Wednesday, August 15, 2007

Infrared Mania!

I realized in the last week or so that once the leaves had fallen off the trees in September, all my infrared opportunities would be over until May 2008! That lit a fire under my butt and I drove over to Eastern Cemetary, Portland's oldest graveyard, dating back to the 1630s, and got three good images of graves with my Hoya R-72 infrared filter. The one above is titled Here Lyes. The one below is called Sacred, and I love the cotton candy effect in the whiteness of the trees and the beautiful wispy clouds in the sky.

I am submitting the above two images along with a third to the Spirits Alive gallery showing of artwork inspired by Eastern Cemetary. I just got the 8 X 10 prints in the mail yesterday and am really excited to take them and get them matted and framed!

I was so happy with the Eastern Cemetary shoot, that I headed to the West End, another big historic district dating back to about the 1850s in Portland, the next day around Sunset. The following three images were taken with 15 second exposures on a mini tripod set up in the grass across the street from the houses. I was amazed at how much ambient IR (infrared) light there still was at almost eight o'clock at night! The first two pictures are what I call the Gatsby Mansion, and the third is a beautiful Federal Style with a hip roof.

Once I got such favorable results at the west End, I thought, "Maybe I should go back to the East End and try to get some images of houses there!" But the one below, is the only one that seemed worth photographing, even though it was a beautiful day. There just weren't that many clouds, which are an important part of getting an interesting IR image. I like the sun flares in this image, and the low perspective it was taken from though.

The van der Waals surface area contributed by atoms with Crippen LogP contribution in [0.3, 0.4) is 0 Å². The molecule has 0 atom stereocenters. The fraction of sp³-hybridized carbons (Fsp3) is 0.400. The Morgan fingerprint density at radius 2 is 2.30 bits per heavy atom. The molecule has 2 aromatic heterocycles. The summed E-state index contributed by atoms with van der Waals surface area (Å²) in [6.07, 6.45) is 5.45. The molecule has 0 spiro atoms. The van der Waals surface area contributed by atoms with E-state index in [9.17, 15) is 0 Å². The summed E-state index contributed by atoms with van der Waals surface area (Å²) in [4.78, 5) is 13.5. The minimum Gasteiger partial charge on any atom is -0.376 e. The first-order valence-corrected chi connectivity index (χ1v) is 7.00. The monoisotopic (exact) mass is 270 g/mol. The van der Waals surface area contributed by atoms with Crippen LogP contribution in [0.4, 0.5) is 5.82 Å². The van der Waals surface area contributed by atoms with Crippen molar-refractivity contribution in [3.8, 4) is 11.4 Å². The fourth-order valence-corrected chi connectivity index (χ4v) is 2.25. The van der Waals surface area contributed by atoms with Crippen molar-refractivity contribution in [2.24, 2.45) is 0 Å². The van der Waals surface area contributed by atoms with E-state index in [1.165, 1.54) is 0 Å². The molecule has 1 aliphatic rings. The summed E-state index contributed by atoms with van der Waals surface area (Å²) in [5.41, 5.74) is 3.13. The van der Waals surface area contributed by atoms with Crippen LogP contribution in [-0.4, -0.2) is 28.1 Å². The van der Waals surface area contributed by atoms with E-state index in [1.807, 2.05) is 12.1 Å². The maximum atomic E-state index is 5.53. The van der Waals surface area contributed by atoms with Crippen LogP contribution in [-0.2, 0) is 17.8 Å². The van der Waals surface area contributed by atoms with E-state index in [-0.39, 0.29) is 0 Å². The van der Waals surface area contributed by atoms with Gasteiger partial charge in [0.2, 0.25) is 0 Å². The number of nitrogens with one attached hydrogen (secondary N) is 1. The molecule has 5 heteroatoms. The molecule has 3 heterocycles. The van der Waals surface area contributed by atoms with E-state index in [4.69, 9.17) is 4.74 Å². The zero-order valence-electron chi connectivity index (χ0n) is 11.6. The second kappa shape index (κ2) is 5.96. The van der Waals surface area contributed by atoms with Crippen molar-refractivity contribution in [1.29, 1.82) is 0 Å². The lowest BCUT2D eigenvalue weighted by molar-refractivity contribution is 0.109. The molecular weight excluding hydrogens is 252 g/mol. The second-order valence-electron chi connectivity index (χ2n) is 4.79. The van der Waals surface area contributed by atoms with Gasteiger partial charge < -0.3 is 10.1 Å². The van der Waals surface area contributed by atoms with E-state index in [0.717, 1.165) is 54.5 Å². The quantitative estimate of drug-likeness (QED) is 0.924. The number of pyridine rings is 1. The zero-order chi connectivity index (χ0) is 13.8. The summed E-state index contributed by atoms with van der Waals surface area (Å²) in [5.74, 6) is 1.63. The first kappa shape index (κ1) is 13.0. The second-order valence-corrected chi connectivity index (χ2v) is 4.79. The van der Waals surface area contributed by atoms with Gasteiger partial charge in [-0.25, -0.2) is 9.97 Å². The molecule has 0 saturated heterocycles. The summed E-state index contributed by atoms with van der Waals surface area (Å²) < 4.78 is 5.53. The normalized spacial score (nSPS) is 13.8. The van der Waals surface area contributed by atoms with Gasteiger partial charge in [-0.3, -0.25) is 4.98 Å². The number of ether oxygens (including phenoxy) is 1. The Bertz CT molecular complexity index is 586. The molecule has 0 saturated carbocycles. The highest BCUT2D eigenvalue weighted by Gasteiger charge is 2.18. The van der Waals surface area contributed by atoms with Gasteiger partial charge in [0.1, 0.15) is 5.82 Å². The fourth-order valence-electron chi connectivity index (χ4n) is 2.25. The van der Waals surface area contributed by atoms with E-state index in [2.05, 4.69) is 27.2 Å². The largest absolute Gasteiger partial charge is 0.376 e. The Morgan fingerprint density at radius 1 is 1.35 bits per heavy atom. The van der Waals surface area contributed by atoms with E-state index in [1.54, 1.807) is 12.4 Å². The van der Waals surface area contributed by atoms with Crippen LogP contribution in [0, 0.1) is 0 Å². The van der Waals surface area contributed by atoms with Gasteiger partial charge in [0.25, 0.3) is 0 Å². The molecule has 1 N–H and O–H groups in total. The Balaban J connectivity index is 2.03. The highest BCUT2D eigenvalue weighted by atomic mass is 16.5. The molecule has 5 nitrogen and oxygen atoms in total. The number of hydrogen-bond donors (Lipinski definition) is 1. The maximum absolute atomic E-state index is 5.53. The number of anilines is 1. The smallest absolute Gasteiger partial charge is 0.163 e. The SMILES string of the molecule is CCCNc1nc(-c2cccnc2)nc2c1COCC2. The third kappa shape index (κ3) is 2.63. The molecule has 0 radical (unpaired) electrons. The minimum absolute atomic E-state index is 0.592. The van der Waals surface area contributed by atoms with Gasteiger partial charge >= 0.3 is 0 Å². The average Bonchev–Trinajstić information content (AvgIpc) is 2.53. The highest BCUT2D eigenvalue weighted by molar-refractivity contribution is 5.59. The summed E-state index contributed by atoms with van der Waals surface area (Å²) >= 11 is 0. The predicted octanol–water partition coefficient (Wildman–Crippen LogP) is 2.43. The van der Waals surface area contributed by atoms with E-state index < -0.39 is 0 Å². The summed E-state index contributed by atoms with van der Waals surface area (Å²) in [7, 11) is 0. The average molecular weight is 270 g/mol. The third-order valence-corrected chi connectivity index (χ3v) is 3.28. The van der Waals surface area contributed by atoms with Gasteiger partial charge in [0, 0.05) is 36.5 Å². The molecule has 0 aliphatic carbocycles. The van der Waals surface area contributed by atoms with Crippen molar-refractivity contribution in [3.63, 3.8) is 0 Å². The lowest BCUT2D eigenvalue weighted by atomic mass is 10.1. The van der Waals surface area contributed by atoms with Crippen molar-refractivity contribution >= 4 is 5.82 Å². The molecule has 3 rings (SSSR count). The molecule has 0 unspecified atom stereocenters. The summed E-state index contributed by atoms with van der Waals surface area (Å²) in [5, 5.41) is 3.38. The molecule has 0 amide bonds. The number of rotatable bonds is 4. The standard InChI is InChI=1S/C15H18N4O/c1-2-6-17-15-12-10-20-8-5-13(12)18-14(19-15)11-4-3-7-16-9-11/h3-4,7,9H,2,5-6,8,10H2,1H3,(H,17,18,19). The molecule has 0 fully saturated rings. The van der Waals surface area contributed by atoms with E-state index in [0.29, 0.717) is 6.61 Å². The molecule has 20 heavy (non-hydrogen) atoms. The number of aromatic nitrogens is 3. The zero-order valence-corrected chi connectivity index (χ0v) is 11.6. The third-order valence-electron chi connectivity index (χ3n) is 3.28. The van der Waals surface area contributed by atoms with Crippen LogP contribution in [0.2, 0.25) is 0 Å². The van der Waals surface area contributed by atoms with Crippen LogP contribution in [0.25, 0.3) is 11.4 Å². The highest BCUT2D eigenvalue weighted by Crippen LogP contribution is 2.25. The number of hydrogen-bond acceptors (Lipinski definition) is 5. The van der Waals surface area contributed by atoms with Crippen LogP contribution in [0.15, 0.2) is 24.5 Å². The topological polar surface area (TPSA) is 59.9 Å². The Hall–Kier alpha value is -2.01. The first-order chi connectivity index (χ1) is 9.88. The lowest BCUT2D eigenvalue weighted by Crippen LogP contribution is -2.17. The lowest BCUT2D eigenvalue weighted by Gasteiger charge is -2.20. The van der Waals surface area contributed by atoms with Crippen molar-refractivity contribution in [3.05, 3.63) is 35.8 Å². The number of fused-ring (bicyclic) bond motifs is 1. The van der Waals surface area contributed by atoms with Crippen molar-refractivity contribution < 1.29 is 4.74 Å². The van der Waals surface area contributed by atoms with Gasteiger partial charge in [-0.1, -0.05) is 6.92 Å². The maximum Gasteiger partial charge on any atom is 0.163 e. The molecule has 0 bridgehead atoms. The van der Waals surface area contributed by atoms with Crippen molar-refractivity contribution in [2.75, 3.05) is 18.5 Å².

For all of these photos, I decided to try something new to me--I set my camera on Sepia, so I didn't have to put each photo I liked into Photoshop, convert the brilliantly red photo into grayscale, fix the levels, contrast and sharpen it. The finished project is a lot more interesting to me, and I wish I had tried it before!
And finally, last night, after my writers group in South Portland, I set up my tripod in a parking lot right next to the bay, that looks across the water to Portland's skyline and took this image. I like how the lights of Portland are reflected on the glassy waters of the harbor, but I missed the jewel-toned post-sunset sky by about 10 minutes, AND some of the buildings are just a hair out of focus. But it's interesting, nonetheless!

Monday, August 6, 2007

Princeton University at sunset

After leaving our friends, Ross and Julie's wedding reception on Saturday the 4th of August, we changed into comfortable clothes at our hotel and then headed back in to Princeton, where we walked around the campus and I took a bunch of pictures.
It had been stinking hot the day before and it wasn't too pleasant earlier in the day, but by the time we were walking around Princeton, it was pretty nice and the air was really drying out. (In fact, the next morning, it was cool and dry!) The photo above is a view of one of Princeton's many libraries--can't recall it's name and I really wished it had been open b/c I understand it's beautiful inside too.

The photo above is the clock tower/cupola on top of the building that faces the street in the town proper. The one below is another view:

Below, is a detail of a very ornate, majestic-looking building. I liked the sunset light on the stone.

Another tower from a different, ornate building. The deep blue of the sky is a nice counterpoint to the tower.
All in all, we had a great time walking around, and I got a lot of nice pictures, but I'll leave you with these, as none of them are very "special." It was just fun to have time to walk around together on such a quiet university campus with a big history. I believe F. Scott Fitzgerald was a princeton man, along with many other famous people. I've always been a Fitzgerald fan, though, so it was cool to imagine him going to the library and penning whichever novel it was that he wrote in college. . . Over and out.


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